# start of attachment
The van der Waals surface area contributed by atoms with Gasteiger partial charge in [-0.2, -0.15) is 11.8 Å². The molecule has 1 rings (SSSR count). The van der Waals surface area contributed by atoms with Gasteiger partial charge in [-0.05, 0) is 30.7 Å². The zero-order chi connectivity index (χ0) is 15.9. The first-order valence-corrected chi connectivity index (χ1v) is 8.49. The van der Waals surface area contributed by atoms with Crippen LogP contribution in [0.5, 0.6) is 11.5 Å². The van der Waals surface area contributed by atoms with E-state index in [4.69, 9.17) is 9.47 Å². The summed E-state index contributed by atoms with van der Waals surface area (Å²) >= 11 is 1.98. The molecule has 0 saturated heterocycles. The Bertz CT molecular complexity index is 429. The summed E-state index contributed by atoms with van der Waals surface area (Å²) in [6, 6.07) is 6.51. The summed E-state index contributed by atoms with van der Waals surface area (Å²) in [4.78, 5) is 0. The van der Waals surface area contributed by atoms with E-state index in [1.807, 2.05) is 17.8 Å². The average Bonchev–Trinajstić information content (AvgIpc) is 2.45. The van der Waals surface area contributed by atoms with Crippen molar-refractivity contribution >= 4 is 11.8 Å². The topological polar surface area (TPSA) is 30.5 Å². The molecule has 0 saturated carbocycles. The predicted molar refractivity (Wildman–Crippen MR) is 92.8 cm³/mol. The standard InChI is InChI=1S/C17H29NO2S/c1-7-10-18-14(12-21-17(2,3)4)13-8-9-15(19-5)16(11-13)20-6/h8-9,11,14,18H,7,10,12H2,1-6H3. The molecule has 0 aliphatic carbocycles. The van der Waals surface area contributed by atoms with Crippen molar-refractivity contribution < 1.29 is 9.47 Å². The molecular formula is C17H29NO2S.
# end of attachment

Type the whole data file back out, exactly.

The van der Waals surface area contributed by atoms with Gasteiger partial charge in [-0.2, -0.15) is 11.8 Å². The molecule has 1 rings (SSSR count). The van der Waals surface area contributed by atoms with Gasteiger partial charge in [-0.05, 0) is 30.7 Å². The zero-order chi connectivity index (χ0) is 15.9. The first-order valence-corrected chi connectivity index (χ1v) is 8.49. The van der Waals surface area contributed by atoms with Crippen LogP contribution in [0.5, 0.6) is 11.5 Å². The van der Waals surface area contributed by atoms with E-state index in [4.69, 9.17) is 9.47 Å². The summed E-state index contributed by atoms with van der Waals surface area (Å²) >= 11 is 1.98. The molecule has 0 saturated heterocycles. The Bertz CT molecular complexity index is 429. The summed E-state index contributed by atoms with van der Waals surface area (Å²) in [6, 6.07) is 6.51. The summed E-state index contributed by atoms with van der Waals surface area (Å²) in [4.78, 5) is 0. The van der Waals surface area contributed by atoms with E-state index in [1.807, 2.05) is 17.8 Å². The average Bonchev–Trinajstić information content (AvgIpc) is 2.45. The van der Waals surface area contributed by atoms with Crippen molar-refractivity contribution >= 4 is 11.8 Å². The topological polar surface area (TPSA) is 30.5 Å². The molecule has 0 saturated carbocycles. The predicted molar refractivity (Wildman–Crippen MR) is 92.8 cm³/mol. The standard InChI is InChI=1S/C17H29NO2S/c1-7-10-18-14(12-21-17(2,3)4)13-8-9-15(19-5)16(11-13)20-6/h8-9,11,14,18H,7,10,12H2,1-6H3. The molecule has 0 aliphatic carbocycles. The van der Waals surface area contributed by atoms with Crippen molar-refractivity contribution < 1.29 is 9.47 Å². The molecular formula is C17H29NO2S.